Data Analysis (and Data Science) are hot topics, but too often folks want to jump right in and start crunching numbers—”Let’s run an X test on the Y samples and calculate the Z results.” It is easy to create large datasets that miss the mark and become wasted effort. While it may be hard, we need to get everyone to step back and ask the simple questions: “What problem are we trying to solve?” “What will this look like when we are ‘done’?”

Silicon Slopes Tech Summit 2019 (Day 2)

I am glad I can get out of the office and learn what companies are doing in Utah and Day 2 of the SSTS 2019 offered some more reminders of what is on the mind of tech leaders. In no particular order, here are several items I noted:

  • Companies are looking for individuals with domain knowledge who can reach across disciplines.
  • Culture eats strategy (i.e., it doesn’t matter how great your corporate strategy is if the culture of your company is terrible.)
  • Good companies promote a learning culture.
  • As a leader, get your hands dirty.
  • Make hiring decisions based on core competencies even if the person looks different than you.
  • How do customers increase revenue when they adopt your product or service?
  • Start by measuring something.

Silicon Slopes Tech Summit 2019

Day 1 of the 2019 SSTS is in the books and my favorite session from the day was a panel discussion on The Future of AI Talent in Utah. Not because I know anything about AI, but because one can apply the points made by the panel across many disciplines.

When answering a question about talent in Utah, the panel consensus was something along the lines of “Most applicants look the same—1% of the applicant pool are getting all the offers.”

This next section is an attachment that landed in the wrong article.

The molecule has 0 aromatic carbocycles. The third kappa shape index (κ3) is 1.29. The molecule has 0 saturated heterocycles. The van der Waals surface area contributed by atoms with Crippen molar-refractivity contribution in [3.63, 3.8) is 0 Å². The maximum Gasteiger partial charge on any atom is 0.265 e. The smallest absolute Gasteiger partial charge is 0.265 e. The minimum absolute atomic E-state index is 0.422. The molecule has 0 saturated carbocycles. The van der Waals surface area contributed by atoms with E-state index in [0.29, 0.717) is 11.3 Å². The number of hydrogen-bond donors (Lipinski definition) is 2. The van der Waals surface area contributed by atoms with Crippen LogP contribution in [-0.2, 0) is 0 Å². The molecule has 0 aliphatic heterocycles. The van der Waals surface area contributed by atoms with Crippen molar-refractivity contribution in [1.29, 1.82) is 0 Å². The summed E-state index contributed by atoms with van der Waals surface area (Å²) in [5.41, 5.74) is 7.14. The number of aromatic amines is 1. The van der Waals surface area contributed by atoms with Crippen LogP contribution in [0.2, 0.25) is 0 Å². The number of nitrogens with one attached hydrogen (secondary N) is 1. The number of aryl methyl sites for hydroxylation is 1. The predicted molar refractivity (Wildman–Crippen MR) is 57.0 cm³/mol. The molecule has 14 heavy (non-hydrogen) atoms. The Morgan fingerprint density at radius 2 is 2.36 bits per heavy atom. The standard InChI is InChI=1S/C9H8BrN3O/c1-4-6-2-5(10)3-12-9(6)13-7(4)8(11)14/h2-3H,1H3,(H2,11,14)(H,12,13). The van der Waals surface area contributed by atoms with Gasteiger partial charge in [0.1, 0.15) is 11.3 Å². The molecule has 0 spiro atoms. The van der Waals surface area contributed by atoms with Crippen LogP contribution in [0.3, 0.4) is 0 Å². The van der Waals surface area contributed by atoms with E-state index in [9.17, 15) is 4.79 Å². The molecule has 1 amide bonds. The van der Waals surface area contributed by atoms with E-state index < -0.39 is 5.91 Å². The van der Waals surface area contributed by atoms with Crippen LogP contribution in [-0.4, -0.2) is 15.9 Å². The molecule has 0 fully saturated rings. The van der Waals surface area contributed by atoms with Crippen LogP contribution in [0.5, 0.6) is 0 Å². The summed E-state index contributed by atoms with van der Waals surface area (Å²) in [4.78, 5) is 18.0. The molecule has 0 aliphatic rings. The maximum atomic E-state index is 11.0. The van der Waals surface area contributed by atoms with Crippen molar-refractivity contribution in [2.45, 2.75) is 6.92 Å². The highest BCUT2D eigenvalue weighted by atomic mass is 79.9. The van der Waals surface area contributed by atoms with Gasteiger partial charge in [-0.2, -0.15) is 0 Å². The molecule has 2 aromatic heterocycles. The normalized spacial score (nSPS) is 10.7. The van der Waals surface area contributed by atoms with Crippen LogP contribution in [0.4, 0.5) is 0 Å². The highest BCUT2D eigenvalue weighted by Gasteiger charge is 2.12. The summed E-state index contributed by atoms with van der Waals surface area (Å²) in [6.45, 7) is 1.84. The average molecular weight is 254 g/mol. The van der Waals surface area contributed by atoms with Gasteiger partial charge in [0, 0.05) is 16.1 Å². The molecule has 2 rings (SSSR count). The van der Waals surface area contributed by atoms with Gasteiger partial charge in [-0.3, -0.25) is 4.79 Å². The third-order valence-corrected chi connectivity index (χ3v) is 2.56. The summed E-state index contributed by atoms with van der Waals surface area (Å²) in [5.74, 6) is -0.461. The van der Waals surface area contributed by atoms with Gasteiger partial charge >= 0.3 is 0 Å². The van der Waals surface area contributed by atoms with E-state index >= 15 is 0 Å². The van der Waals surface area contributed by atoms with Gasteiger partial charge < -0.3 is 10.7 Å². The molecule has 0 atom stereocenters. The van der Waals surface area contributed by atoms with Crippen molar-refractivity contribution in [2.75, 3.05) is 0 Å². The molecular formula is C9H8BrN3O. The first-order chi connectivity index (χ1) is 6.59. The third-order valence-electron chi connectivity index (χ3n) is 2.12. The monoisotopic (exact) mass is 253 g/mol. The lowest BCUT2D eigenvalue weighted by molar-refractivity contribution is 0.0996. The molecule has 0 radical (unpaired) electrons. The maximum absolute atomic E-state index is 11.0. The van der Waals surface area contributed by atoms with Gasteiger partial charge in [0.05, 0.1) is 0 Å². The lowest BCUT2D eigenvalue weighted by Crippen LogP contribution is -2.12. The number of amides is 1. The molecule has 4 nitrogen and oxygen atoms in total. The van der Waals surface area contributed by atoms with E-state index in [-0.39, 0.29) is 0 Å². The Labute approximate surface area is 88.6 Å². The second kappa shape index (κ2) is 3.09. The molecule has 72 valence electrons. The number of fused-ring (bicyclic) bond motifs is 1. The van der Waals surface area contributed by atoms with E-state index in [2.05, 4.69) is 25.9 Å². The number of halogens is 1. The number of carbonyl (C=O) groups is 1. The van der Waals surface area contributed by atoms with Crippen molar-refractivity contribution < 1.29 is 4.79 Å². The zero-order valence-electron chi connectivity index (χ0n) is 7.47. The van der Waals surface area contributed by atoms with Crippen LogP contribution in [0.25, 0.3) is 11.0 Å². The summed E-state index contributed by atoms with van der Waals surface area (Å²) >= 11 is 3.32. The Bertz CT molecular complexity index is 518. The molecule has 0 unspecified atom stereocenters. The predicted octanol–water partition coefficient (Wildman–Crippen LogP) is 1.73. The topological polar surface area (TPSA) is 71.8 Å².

I suspect this is somewhat exaggerated, but it begs the question: What makes that 1% special? How do people differentiate themselves?

What did the panelist say to the young crowd looking at AI as a career path?

  • Don’t rely on “cookie-cutter” (or in software terms “hello world”) projects to demonstrate competency.
  • Show a passion for solving problems.
  • Demonstrate your capabilities by publicly sharing your work—in the area of software development, maintaining a public Github repository for one or more projects. For those of us not in the software space, publishing in a reviewed, online journal would be an option.
  • And while we’ve all heard the college dropout success stories, having a strong educational foundation and simultaneously learning how to solve NEW problems—the ones not in the textbook today—is needed to stay competitive.

These recommendations sound like good advice for everyone looking to differentiate from the crowd.

How long do you need to learn something new?

Or build on something old?

A recent article from the Inside Higher Ed highlighted how experimentation in the delivery of online courses are driving the discussion on what the proper length of a class should be.

The familiar 12 to 15-week blocks align with my experience, and it was only after starting my position at the University of Utah where I realized this was no longer the norm. In my department, two, 3-credit, semester-long courses, were broken up (long ago) into six, 1-credit, 5-week courses. For upper division and graduate level classes, other departments offer “first-half” and “second-half” courses during the traditional semester allowing students the opportunity to broaden their experiences as they can select from a broader range of topics than what might otherwise be available. What has been the shortest course length? A single 3-credit course over five days (8:00 am to 5:00 pm), with a caveat that readings and assignments are due before the first day of class (i.e., there is pre-work involved) and they should expect additional homework each evening.